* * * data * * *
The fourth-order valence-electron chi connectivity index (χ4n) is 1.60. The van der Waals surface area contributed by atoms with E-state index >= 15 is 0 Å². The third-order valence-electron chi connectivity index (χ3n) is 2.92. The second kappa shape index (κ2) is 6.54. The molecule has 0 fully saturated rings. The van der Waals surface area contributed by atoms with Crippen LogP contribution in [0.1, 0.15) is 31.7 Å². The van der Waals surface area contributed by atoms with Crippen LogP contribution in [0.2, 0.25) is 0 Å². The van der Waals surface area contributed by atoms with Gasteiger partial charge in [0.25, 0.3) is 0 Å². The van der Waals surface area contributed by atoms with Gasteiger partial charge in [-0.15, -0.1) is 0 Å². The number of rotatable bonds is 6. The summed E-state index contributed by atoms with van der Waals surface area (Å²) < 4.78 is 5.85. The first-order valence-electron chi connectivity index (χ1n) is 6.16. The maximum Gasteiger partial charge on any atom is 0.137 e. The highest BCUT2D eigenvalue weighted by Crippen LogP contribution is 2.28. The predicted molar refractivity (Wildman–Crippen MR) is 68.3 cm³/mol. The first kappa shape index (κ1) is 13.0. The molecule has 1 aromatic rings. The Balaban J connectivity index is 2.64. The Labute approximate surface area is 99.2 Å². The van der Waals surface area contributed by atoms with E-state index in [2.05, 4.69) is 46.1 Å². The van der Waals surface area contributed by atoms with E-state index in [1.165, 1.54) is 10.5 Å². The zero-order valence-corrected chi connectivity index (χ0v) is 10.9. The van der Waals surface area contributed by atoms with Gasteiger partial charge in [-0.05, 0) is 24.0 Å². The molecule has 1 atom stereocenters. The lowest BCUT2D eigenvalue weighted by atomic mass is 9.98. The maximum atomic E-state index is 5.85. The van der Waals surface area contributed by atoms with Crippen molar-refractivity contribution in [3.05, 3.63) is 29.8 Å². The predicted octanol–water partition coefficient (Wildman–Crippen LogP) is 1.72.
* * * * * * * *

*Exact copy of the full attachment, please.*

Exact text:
The fourth-order valence-electron chi connectivity index (χ4n) is 1.60. The van der Waals surface area contributed by atoms with E-state index >= 15 is 0 Å². The third-order valence-electron chi connectivity index (χ3n) is 2.92. The second kappa shape index (κ2) is 6.54. The molecule has 0 fully saturated rings. The van der Waals surface area contributed by atoms with Crippen LogP contribution in [0.1, 0.15) is 31.7 Å². The van der Waals surface area contributed by atoms with Crippen LogP contribution in [0.2, 0.25) is 0 Å². The van der Waals surface area contributed by atoms with Gasteiger partial charge in [0.25, 0.3) is 0 Å². The van der Waals surface area contributed by atoms with Gasteiger partial charge in [-0.15, -0.1) is 0 Å². The number of rotatable bonds is 6. The summed E-state index contributed by atoms with van der Waals surface area (Å²) < 4.78 is 5.85. The first-order valence-electron chi connectivity index (χ1n) is 6.16. The maximum Gasteiger partial charge on any atom is 0.137 e. The highest BCUT2D eigenvalue weighted by Crippen LogP contribution is 2.28. The predicted molar refractivity (Wildman–Crippen MR) is 68.3 cm³/mol. The first kappa shape index (κ1) is 13.0. The molecule has 1 aromatic rings. The Balaban J connectivity index is 2.64. The Labute approximate surface area is 99.2 Å². The van der Waals surface area contributed by atoms with E-state index in [2.05, 4.69) is 46.1 Å². The van der Waals surface area contributed by atoms with E-state index in [1.165, 1.54) is 10.5 Å². The zero-order valence-corrected chi connectivity index (χ0v) is 10.9. The van der Waals surface area contributed by atoms with Gasteiger partial charge in [-0.05, 0) is 24.0 Å². The molecule has 1 atom stereocenters. The lowest BCUT2D eigenvalue weighted by atomic mass is 9.98. The maximum atomic E-state index is 5.85. The van der Waals surface area contributed by atoms with Crippen molar-refractivity contribution in [3.05, 3.63) is 29.8 Å². The predicted octanol–water partition coefficient (Wildman–Crippen LogP) is 1.72.